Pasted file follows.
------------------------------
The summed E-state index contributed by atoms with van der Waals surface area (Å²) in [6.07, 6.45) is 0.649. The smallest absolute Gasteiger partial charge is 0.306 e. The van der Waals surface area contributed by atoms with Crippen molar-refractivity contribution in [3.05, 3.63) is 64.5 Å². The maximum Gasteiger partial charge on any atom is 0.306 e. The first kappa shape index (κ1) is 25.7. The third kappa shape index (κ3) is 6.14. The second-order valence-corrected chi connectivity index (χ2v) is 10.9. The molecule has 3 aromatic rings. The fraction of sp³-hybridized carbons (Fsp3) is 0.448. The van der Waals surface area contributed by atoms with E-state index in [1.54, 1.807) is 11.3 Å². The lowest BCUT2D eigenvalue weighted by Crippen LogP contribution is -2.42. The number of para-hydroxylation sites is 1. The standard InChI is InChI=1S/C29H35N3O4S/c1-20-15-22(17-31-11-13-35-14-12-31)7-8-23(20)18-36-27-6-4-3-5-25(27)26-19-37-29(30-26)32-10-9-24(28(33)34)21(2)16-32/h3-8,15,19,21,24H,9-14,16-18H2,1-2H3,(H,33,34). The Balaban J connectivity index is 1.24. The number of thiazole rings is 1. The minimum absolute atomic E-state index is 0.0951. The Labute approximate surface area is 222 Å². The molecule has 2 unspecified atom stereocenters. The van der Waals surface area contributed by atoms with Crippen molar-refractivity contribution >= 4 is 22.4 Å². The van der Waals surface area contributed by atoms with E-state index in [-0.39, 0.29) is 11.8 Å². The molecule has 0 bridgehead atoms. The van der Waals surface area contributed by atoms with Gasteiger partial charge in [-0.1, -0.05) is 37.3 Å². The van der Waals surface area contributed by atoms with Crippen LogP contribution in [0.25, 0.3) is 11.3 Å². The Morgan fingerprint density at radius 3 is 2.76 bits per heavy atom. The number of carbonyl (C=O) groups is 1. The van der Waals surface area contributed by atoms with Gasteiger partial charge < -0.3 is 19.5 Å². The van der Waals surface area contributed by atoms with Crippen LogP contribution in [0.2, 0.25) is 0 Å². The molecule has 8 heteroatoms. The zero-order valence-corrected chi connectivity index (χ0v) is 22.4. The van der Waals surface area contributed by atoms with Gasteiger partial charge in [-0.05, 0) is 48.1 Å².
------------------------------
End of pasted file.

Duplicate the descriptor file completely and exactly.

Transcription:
The summed E-state index contributed by atoms with van der Waals surface area (Å²) in [6.07, 6.45) is 0.649. The smallest absolute Gasteiger partial charge is 0.306 e. The van der Waals surface area contributed by atoms with Crippen molar-refractivity contribution in [3.05, 3.63) is 64.5 Å². The maximum Gasteiger partial charge on any atom is 0.306 e. The first kappa shape index (κ1) is 25.7. The third kappa shape index (κ3) is 6.14. The second-order valence-corrected chi connectivity index (χ2v) is 10.9. The molecule has 3 aromatic rings. The fraction of sp³-hybridized carbons (Fsp3) is 0.448. The van der Waals surface area contributed by atoms with E-state index in [1.54, 1.807) is 11.3 Å². The lowest BCUT2D eigenvalue weighted by Crippen LogP contribution is -2.42. The number of para-hydroxylation sites is 1. The standard InChI is InChI=1S/C29H35N3O4S/c1-20-15-22(17-31-11-13-35-14-12-31)7-8-23(20)18-36-27-6-4-3-5-25(27)26-19-37-29(30-26)32-10-9-24(28(33)34)21(2)16-32/h3-8,15,19,21,24H,9-14,16-18H2,1-2H3,(H,33,34). The Balaban J connectivity index is 1.24. The number of thiazole rings is 1. The minimum absolute atomic E-state index is 0.0951. The Labute approximate surface area is 222 Å². The molecule has 2 unspecified atom stereocenters. The van der Waals surface area contributed by atoms with Crippen molar-refractivity contribution >= 4 is 22.4 Å². The van der Waals surface area contributed by atoms with E-state index in [-0.39, 0.29) is 11.8 Å². The molecule has 0 bridgehead atoms. The van der Waals surface area contributed by atoms with Gasteiger partial charge in [-0.1, -0.05) is 37.3 Å². The van der Waals surface area contributed by atoms with Crippen LogP contribution in [0.25, 0.3) is 11.3 Å². The Morgan fingerprint density at radius 3 is 2.76 bits per heavy atom. The number of carbonyl (C=O) groups is 1. The van der Waals surface area contributed by atoms with Gasteiger partial charge < -0.3 is 19.5 Å². The van der Waals surface area contributed by atoms with Crippen LogP contribution in [0.2, 0.25) is 0 Å². The molecule has 8 heteroatoms. The zero-order valence-corrected chi connectivity index (χ0v) is 22.4. The van der Waals surface area contributed by atoms with Gasteiger partial charge in [-0.05, 0) is 48.1 Å².